'Good Gays' and Social Norms


September 28, 1993|By JOSEPH AUGUSTYNIAK

Although I appreciate and encourage her open-mindedness toward homosexuals. Allison Klein's article, ''Just One of My Closest Friends,'' (Opinion * Commentary, July 22) reveals a possible subtle prejudice that undermines her purported message of toleration. This prejudice, though certainly not blatant and probably not even consciously formed, is found with no small frequency among people who presumably wish to grant homosexuals complete legal and social parity.

My question is simply this: Do these people accept homosexuality in all its forms and manifestations as a legitimate alternative to monogamous heterosexuality, or do they approve only of homosexuality that mirrors (middle-class) heterosexual values? Is the homosexual community divided into ''good gays'' and ''bad gays,'' and do we grant full equality just to those homosexuals who ''obey themselves'' as measured by how well they integrate ''traditional family values'' into their life-style?

Like Ms. Klein, I too have a close friend (Jim) who is homosexual. Unlike Ms. Klein, I do not carry the impression that most homosexuals are just like me. An experience I had with Jim forced me to re-evaluate my thinking.

I met Jim in graduate school in Rochester, New York, when we were both working on doctoral degrees. He had come all the way from Eugene, Oregon, to get as far as possible from an intolerant family. He had been a theoretical mathematics major at the University of Oregon and was blessed with a mind that excelled at quantitative thinking. Jim did very well in the two logic courses required for all incoming graduate students. I did not, and it was logic that caused our paths to cross.

Jim tutored me and prodded and pushed me through such abstruse topics as ''deontic logic,'' ''modal logic'' and ''deviant logics'' (no . . . not logic for deviants!). He made these topics not only accessible, but interesting and exciting. Jim was so good at explaining logic, in fact, that he was appointed teaching assistant to the department's logic professor.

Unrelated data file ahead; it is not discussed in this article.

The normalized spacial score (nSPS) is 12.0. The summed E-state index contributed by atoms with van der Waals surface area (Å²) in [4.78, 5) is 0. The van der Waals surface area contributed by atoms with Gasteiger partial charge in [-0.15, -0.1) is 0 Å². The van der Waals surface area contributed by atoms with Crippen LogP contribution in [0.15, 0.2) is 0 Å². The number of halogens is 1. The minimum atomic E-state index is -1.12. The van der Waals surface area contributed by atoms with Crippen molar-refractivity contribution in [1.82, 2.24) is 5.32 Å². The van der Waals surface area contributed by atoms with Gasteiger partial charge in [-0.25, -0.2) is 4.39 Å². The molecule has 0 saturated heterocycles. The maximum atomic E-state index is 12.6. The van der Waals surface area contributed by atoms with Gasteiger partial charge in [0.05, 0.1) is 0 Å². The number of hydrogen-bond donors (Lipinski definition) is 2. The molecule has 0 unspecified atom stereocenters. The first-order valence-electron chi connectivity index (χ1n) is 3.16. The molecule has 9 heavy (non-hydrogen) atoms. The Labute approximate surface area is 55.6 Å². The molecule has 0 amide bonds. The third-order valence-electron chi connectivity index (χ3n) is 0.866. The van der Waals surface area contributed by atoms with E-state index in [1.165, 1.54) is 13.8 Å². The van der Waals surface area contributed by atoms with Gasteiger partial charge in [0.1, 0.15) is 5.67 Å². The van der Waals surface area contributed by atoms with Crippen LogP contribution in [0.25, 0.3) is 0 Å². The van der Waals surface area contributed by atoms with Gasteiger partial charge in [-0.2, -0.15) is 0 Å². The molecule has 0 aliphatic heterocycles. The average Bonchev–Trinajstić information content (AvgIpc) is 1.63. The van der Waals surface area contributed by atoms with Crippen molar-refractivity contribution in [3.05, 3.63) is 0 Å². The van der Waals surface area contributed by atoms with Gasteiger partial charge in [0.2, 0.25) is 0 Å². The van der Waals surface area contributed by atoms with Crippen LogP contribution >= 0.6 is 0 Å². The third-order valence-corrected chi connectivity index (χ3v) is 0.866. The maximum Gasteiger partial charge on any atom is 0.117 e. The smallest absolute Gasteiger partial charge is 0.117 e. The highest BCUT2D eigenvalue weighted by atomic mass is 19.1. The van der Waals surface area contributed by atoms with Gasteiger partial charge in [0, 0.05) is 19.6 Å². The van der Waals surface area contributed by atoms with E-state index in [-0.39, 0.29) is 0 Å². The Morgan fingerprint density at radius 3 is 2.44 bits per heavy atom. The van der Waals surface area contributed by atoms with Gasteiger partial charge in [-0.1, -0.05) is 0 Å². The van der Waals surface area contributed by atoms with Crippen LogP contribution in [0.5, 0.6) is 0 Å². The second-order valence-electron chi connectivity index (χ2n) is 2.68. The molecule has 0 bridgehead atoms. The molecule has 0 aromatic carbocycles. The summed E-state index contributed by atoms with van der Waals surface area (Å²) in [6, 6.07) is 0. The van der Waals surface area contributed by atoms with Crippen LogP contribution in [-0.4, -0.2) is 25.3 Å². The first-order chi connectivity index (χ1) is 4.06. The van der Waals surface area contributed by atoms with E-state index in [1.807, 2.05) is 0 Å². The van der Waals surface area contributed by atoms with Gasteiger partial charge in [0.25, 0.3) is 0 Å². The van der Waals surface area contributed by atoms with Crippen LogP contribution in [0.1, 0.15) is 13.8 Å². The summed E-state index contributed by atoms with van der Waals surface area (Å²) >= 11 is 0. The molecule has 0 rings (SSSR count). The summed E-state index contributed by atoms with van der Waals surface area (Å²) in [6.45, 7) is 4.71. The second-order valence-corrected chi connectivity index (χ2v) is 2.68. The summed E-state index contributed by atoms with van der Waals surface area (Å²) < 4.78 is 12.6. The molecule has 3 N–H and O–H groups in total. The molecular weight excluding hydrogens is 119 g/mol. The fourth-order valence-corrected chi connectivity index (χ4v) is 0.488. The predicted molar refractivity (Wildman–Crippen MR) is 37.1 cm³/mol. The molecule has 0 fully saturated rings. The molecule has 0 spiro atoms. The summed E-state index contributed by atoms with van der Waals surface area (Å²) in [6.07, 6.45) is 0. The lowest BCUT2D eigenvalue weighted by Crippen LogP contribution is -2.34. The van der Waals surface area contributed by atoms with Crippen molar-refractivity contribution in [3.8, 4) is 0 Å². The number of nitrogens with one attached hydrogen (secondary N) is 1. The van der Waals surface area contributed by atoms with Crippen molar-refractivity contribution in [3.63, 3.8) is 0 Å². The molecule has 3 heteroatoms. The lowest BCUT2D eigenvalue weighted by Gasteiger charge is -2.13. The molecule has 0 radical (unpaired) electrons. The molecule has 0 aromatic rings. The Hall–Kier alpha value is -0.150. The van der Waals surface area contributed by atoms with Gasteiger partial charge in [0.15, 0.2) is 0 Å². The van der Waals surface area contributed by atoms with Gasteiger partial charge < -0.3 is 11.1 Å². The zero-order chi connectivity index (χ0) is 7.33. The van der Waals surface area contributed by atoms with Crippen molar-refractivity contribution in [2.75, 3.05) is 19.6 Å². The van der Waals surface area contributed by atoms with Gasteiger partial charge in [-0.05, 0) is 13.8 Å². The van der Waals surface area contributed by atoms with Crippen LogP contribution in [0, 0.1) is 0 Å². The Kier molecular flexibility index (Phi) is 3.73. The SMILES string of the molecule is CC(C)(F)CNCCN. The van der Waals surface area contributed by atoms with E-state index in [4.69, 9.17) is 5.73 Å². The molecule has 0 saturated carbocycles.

But Jim's interesting and creative mind could not deal with all the paperwork, tedium, politics and loneliness associated with a graduate program. He eventually dropped out and ended up earning a commercial truck driver's license. He drives the cross-country ''big rigs.''

Jim has always struck me as a ''straight'' homosexual -- not as one of those (Ms. Klein's words) ''flamboyant, effeminate individuals who constantly flaunt their homosexuality.'' On the contrary, Jim is very manly and has a macho, ''real man's'' career driving trucks. To casually meet and talk with Jim is to learn nothing about sexual orientation or his sexual behavior. Unfortunately, Jim's sexual behavior has gotten him in trouble; he has AIDS.

Last spring Jim took some time off from driving to visit me and to attend the homosexual march on Washington. I went along. The experience changed my perspective on Jim's sexuality and on homosexuality in general.

I had always been aware of Jim's promiscuity. His sex life and social life never resembled mine. Unlike Ms. Klein I cannot say that I am ''able to see that gay life-styles and and dating norms are very similar to heterosexual ones.'' Straight-acting and straight-looking Jim vehemently rejected, both in theory and practice, the middle-class heterosexual values that he left behind in Eugene. I accepted this part of Jim's personality. I rather enjoyed the way he thumbed his nose at those ''. . . straights.'' (Expletive deleted.) What I did not understand until the march in Washington was how incredibly socially repressed by the heterosexual world Jim felt, and what it feels like to be a minority in your sexual preference.

In Washington that day, Jim was surrounded by thousands and thousands and thousands of men and women who could not relate to being heterosexual. I saw parts of his personality come out that I did not recognize. It was confusing to me. Every time he introduced me to some of his friends I cringed and managed to very quickly work into the conversation the fact that I was most definitely not homosexual.

On the way home, I mentioned to Jim the fact that I was extremely upset by a great deal of the behavior I had seen that day. Jim turned to me and sternly said, ''Joe, you're not turning into a straight are you?!''

I realized at that moment that over the years of our friendship I had created this false image of Jim as being a basically straight man who happened to prefer homosexual intercourse, when I was in fact dealing with a very homosexual man who spent most of his time masquerading as a straight individual. He told me that the only reason he did not act out his more outrageous desires and fantasies was fear of social retribution.

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